Suppose that in a given population, 200 people were diagnosed with a disease, of whom 10 died from the disease, 40 have fully recovered and the remaining 150 are alive but not cured.
To my understanding, case fatality rate is defined as the ratio Number of deaths / Number of individuals diagnosed with the disease. In this example: 10 / 200 = 5%.
I don't understand how to interpret this ratio. In the example above the majority of individuals diagnosed with the disease are neither dead nor healed, so why do they count towards the case fatality rate defined above? Depending on whether they survive or not, this will impact differently the ratio, which seems to be an undesirable property. Instead, why not compute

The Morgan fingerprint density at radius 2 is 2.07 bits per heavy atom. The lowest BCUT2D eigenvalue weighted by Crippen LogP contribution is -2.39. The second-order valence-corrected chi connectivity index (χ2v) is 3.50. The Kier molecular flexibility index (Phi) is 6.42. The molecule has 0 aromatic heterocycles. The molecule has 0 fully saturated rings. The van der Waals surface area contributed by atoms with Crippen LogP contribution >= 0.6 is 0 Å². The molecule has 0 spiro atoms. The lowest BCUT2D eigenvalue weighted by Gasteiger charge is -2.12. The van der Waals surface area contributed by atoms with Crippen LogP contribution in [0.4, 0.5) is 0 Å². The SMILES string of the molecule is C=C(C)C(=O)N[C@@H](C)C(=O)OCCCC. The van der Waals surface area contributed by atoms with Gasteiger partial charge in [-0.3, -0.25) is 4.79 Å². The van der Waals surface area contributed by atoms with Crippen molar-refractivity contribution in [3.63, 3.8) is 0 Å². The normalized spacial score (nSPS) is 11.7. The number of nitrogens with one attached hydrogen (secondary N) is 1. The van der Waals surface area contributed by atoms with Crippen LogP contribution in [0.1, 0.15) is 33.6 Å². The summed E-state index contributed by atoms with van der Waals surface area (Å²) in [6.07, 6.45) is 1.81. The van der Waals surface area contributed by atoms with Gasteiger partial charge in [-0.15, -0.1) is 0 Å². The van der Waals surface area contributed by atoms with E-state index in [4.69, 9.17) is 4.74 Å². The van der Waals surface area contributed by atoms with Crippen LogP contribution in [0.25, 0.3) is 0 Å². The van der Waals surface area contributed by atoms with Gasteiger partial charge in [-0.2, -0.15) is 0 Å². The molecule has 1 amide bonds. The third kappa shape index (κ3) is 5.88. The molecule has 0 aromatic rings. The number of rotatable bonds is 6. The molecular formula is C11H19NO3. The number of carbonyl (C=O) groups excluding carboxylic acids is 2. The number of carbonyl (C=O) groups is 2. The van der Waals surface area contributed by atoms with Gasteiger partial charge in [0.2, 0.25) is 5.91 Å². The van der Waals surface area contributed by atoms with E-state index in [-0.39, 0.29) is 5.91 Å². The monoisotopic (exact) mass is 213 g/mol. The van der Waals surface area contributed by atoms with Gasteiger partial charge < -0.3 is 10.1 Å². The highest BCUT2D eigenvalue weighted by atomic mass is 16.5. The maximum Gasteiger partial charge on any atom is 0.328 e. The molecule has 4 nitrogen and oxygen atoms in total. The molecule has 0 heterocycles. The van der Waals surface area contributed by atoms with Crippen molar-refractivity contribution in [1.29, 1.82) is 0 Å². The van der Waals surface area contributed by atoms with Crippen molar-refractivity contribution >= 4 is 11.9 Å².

number of deaths / (number of deaths + number of healings) = 10/(10 + 40) = 20%
which is the fatality rate restricted to individuals that are either dead or cured. Those two ratios will agree when the disease has eventually disappeared, but at the begining of the epidemic they can take very different values. Can you explain why the former is preferred even at the begining of an epidemic? Thanks for your help!
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